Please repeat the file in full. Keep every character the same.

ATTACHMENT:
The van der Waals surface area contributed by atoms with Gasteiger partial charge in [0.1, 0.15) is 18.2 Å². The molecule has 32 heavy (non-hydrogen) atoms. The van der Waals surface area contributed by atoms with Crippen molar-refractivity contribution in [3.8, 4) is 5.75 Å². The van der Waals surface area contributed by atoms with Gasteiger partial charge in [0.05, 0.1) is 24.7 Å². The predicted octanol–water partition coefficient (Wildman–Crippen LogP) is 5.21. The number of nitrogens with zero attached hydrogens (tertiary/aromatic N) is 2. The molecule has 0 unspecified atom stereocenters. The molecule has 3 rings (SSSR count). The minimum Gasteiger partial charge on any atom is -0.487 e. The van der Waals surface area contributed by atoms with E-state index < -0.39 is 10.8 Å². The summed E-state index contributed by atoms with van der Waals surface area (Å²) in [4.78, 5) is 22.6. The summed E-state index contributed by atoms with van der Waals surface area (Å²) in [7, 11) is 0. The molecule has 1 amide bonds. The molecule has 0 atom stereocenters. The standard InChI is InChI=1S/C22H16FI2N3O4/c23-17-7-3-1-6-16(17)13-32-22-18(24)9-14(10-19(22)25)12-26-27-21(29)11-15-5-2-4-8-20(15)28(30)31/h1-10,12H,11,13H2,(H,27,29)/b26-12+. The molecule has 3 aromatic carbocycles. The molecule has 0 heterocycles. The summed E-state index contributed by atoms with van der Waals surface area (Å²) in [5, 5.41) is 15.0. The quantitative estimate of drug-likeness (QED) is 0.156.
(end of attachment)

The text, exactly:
The van der Waals surface area contributed by atoms with Gasteiger partial charge in [0.1, 0.15) is 18.2 Å². The molecule has 32 heavy (non-hydrogen) atoms. The van der Waals surface area contributed by atoms with Crippen molar-refractivity contribution in [3.8, 4) is 5.75 Å². The van der Waals surface area contributed by atoms with Gasteiger partial charge in [0.05, 0.1) is 24.7 Å². The predicted octanol–water partition coefficient (Wildman–Crippen LogP) is 5.21. The number of nitrogens with zero attached hydrogens (tertiary/aromatic N) is 2. The molecule has 0 unspecified atom stereocenters. The molecule has 3 rings (SSSR count). The minimum Gasteiger partial charge on any atom is -0.487 e. The van der Waals surface area contributed by atoms with E-state index < -0.39 is 10.8 Å². The summed E-state index contributed by atoms with van der Waals surface area (Å²) in [4.78, 5) is 22.6. The summed E-state index contributed by atoms with van der Waals surface area (Å²) in [7, 11) is 0. The molecule has 1 amide bonds. The molecule has 0 atom stereocenters. The standard InChI is InChI=1S/C22H16FI2N3O4/c23-17-7-3-1-6-16(17)13-32-22-18(24)9-14(10-19(22)25)12-26-27-21(29)11-15-5-2-4-8-20(15)28(30)31/h1-10,12H,11,13H2,(H,27,29)/b26-12+. The molecule has 3 aromatic carbocycles. The molecule has 0 heterocycles. The summed E-state index contributed by atoms with van der Waals surface area (Å²) in [5, 5.41) is 15.0. The quantitative estimate of drug-likeness (QED) is 0.156.